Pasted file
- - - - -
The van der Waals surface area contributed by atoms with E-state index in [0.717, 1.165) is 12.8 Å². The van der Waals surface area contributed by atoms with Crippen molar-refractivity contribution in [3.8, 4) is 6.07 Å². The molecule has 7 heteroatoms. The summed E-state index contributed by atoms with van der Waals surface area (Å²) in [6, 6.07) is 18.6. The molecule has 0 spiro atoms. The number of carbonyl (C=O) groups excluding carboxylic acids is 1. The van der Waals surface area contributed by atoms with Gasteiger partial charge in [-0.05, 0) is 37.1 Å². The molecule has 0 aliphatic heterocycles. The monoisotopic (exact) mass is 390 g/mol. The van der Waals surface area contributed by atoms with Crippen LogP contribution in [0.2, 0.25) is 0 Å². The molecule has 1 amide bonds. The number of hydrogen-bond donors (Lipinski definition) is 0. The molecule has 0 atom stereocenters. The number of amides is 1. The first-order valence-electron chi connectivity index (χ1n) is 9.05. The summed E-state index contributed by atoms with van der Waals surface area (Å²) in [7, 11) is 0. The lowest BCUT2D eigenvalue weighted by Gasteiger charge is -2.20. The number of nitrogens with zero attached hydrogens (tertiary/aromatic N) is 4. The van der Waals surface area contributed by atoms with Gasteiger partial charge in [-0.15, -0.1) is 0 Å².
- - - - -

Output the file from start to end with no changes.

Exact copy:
The van der Waals surface area contributed by atoms with E-state index in [0.717, 1.165) is 12.8 Å². The van der Waals surface area contributed by atoms with Crippen molar-refractivity contribution in [3.8, 4) is 6.07 Å². The molecule has 7 heteroatoms. The summed E-state index contributed by atoms with van der Waals surface area (Å²) in [6, 6.07) is 18.6. The molecule has 0 spiro atoms. The number of carbonyl (C=O) groups excluding carboxylic acids is 1. The van der Waals surface area contributed by atoms with Gasteiger partial charge in [-0.05, 0) is 37.1 Å². The molecule has 0 aliphatic heterocycles. The monoisotopic (exact) mass is 390 g/mol. The van der Waals surface area contributed by atoms with Crippen LogP contribution in [0.2, 0.25) is 0 Å². The molecule has 1 amide bonds. The number of hydrogen-bond donors (Lipinski definition) is 0. The molecule has 0 atom stereocenters. The number of amides is 1. The first-order valence-electron chi connectivity index (χ1n) is 9.05. The summed E-state index contributed by atoms with van der Waals surface area (Å²) in [7, 11) is 0. The lowest BCUT2D eigenvalue weighted by Gasteiger charge is -2.20. The number of nitrogens with zero attached hydrogens (tertiary/aromatic N) is 4. The van der Waals surface area contributed by atoms with Gasteiger partial charge in [-0.15, -0.1) is 0 Å².